Search Results: film review

There are more than 200 results, only the first 200 are displayed here.

  • ARTS AND CULTURE

    Aboriginal mad bastards

    • Tim Kroenert
    • 05 May 2011
    1 Comment

    Director Brendan Fletcher calls it 'mad bastardry': a 'masculine energy' that is often either expelled through violence, numbed by alcohol, or both. Mad Bastards explores the roots and some solutions to male Aboriginal aggression.

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  • ARTS AND CULTURE

    The weasel, the corpse and the manager who grew a heart

    • Tim Kroenert
    • 28 April 2011
    3 Comments

    A company pay slip is found in the pocket of a migrant who was killed in a terrorist bombing. A nosy journo notes the company's apparent failure to notice their employee's absence, and threatens to run a story about indifference and neglect. The human resources manager slips into damage-control mode.

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  • ARTS AND CULTURE

    Christian and Muslim bullets and blood

    • Tim Kroenert
    • 21 April 2011
    3 Comments

    Nawal, disgraced and exiled from her Christian village for an affair with a Muslim man, conceals her crucifix and hitches a ride on a bus laden with Muslims. Shortly, the bus is halted by a squadron of bloodthirsty Christian militants.

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  • ARTS AND CULTURE

    Gen Y, iPods and isolation

    • Tim Kroenert
    • 13 April 2011
    1 Comment

    Pavel's meanderings are soundtracked by rock music blaring through his earphones. Increasingly the iPod seems to symbolise some nonchalant skein that isolates self-centred youths from the world around them.

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  • ARTS AND CULTURE

    Gay love and lies

    • Tim Kroenert
    • 06 April 2011

    Steven is a flamboyant gay Texan who becomes a compulsive conman in order to fund his extravagant lifestyle. When his crimes land him in prison, he finds in fresh-faced fellow inmate Philip a new object for his obsessions.

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  • ARTS AND CULTURE

    Kids learning violence

    • Tim Kroenert
    • 31 March 2011
    1 Comment

    Christian defeats a bully using violence more severe than that which he suffered. He learns a frightening lesson about the capacity of violence to still conflicts. Casey Heynes, whose videoed retaliation against a school bully became a hit on YouTube, can probably relate.

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  • ARTS AND CULTURE

    Education system is for kids, not teachers

    • Tim Kroenert
    • 24 March 2011
    5 Comments

    Teachers unions are painted as self-interested clubs whose safeguards for hard-working, quality teachers also extend to the lazy and incompetent, at students' expense.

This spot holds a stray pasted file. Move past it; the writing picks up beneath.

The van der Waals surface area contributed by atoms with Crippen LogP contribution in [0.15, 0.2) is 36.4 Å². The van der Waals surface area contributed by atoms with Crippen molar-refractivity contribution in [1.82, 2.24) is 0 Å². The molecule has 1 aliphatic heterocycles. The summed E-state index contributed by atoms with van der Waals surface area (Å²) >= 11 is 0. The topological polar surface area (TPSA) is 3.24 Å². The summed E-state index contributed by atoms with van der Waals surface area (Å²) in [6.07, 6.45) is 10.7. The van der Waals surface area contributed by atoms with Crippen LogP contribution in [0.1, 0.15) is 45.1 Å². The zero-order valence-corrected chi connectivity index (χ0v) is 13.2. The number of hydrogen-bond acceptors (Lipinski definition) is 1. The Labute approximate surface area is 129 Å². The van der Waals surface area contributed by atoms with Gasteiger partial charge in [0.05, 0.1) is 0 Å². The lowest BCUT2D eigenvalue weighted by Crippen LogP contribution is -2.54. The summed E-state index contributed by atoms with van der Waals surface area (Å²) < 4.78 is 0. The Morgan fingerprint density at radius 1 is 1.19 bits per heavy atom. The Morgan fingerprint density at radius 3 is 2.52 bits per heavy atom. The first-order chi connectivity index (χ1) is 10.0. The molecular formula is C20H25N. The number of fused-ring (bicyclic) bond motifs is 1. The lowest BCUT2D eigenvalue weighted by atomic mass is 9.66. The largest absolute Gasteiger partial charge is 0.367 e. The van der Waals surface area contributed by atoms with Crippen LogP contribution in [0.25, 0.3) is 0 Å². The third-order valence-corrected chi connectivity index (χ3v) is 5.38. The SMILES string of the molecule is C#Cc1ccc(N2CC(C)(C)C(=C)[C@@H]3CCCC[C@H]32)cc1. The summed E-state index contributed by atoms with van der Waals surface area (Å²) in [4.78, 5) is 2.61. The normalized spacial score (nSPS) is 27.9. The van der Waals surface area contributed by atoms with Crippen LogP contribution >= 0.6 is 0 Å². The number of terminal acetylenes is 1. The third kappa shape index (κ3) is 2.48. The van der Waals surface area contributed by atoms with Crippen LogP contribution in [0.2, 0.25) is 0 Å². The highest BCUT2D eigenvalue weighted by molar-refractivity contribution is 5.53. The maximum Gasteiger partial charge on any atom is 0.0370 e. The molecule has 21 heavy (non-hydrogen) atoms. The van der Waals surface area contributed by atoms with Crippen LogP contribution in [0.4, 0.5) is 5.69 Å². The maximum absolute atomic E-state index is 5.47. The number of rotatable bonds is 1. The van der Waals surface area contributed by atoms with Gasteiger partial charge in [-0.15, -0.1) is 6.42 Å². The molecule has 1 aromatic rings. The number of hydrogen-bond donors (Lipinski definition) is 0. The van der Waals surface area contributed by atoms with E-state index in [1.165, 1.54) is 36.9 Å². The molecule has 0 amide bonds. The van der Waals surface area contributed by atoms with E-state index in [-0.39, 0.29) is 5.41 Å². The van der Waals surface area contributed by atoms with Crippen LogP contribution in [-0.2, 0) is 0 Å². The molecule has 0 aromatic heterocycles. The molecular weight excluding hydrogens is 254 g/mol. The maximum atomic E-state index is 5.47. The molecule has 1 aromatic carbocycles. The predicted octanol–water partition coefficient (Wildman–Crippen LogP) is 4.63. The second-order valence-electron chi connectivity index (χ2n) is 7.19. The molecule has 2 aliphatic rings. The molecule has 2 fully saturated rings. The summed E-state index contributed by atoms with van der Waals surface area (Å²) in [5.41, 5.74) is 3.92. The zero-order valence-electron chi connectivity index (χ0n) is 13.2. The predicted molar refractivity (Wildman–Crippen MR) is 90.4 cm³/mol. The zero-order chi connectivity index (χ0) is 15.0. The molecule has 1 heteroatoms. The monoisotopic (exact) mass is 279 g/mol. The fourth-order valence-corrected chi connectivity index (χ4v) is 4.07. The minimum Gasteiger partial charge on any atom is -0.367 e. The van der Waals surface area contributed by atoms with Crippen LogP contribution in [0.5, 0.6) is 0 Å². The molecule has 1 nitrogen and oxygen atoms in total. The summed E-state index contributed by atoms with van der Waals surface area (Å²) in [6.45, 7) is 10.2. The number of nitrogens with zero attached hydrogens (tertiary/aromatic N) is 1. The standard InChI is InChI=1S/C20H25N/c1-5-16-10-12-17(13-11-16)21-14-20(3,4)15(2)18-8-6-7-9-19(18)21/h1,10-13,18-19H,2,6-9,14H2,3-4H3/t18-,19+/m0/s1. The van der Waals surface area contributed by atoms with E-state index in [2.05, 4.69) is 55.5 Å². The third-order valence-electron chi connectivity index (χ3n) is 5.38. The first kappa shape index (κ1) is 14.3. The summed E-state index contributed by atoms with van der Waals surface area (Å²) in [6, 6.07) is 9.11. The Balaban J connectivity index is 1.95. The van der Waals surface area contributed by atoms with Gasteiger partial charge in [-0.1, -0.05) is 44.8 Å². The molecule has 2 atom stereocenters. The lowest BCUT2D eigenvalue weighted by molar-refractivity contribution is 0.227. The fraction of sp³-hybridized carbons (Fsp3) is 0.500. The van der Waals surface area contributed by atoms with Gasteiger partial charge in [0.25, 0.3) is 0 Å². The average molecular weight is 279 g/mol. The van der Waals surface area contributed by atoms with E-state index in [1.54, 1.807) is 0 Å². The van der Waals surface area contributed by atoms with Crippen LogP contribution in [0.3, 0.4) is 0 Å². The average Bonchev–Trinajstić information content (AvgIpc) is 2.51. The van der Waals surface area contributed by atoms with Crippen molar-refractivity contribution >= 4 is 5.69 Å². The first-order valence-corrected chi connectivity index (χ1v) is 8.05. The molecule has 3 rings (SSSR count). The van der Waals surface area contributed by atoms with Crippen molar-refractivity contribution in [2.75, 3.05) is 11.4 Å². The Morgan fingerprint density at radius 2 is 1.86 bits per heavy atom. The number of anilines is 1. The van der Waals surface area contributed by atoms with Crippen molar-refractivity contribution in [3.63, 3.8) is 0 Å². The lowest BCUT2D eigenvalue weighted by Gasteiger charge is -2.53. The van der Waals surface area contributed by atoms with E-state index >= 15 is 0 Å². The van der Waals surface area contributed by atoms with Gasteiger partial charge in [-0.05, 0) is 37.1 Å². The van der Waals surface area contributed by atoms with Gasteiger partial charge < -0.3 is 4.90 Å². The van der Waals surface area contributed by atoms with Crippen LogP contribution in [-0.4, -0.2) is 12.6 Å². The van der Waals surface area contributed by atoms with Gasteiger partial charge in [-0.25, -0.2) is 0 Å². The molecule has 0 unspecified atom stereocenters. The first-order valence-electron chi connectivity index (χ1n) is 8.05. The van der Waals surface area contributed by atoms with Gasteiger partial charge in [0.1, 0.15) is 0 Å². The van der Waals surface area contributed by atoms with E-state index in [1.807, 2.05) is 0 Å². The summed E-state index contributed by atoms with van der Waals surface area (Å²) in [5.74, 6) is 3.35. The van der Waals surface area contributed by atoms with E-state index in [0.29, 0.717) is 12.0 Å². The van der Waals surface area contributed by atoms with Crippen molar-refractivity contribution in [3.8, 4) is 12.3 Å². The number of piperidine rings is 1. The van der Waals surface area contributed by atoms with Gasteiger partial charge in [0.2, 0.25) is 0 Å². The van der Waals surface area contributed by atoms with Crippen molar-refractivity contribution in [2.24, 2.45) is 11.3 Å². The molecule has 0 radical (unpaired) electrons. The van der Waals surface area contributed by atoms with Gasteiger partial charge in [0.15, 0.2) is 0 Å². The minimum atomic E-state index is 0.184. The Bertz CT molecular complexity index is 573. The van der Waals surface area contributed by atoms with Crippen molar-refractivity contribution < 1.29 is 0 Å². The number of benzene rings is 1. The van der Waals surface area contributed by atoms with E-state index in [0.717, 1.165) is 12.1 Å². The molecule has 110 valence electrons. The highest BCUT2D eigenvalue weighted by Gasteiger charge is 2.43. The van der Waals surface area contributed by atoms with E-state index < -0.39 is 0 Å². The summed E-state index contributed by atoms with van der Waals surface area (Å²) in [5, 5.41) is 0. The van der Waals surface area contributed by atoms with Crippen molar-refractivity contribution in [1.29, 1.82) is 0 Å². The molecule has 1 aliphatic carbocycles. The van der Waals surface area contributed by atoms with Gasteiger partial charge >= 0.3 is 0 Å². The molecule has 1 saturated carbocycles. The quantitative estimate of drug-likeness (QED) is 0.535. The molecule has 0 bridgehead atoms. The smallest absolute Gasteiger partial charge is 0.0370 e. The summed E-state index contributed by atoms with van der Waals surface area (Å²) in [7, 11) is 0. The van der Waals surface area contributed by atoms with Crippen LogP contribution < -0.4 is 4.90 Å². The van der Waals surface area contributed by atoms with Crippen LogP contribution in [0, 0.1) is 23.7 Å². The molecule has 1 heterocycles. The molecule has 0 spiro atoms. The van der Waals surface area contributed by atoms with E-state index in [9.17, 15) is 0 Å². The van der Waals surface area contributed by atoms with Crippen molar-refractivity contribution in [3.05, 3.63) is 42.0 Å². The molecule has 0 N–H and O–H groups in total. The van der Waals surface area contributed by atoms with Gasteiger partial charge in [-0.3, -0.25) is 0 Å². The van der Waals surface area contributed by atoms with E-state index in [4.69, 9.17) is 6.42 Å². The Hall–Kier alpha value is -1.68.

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  • ARTS AND CULTURE

    Teen sexuality at the apocalypse

    • Tim Kroenert
    • 17 March 2011

    New Queer Cinema is a genre marked by its robust portrayal of gay, lesbian, bisexual or transgender protagonists, usually as outsiders or renegades from conventional society. Alienation and otherness drive the characters into each other's orbits with the force of a familial bond.

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  • ARTS AND CULTURE

    Private school education in purgatory

    • Tim Kroenert
    • 09 March 2011
    3 Comments

    Parents and teachers have absconded. A violent altercation is documented by students with camera phones. During a drug-and-booze-addled party, a girl is assulted and left for dead. A pricey education is no substitute for an ethical framework.

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  • ARTS AND CULTURE

    Reincarnated goats and the sacrament of change

    • Tim Kroenert
    • 02 March 2011
    1 Comment

    A hollow booming is the only result of the sickly goatherd's urgent knocking on the church door on the night before his death. The image makes a sad irony of the man's simple faith in the healing power of the ash he earlier swept off the church floor.

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  • ARTS AND CULTURE

    Testing marriage

    • Tim Kroenert
    • 16 February 2011
    1 Comment

    Becca is appalled by the insufficiency of religious platitudes. Howie's emotions are unbridled and barely tempered, emerging as a lunging stallion roar. Separated by the obelisk of grief for their dead son, they seek solace individually.

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  • ARTS AND CULTURE

    Exploiting natural disasters

    • Tim Kroenert
    • 10 February 2011
    2 Comments

    The Tsunami is recreated in spectacular fashion, but robbed of significance, except as a catalyst for one white-skinned European tourist, who survives despite the deaths of hundreds of thousands of brown-skinned Indonesian villagers. This is exploitative in the extreme.

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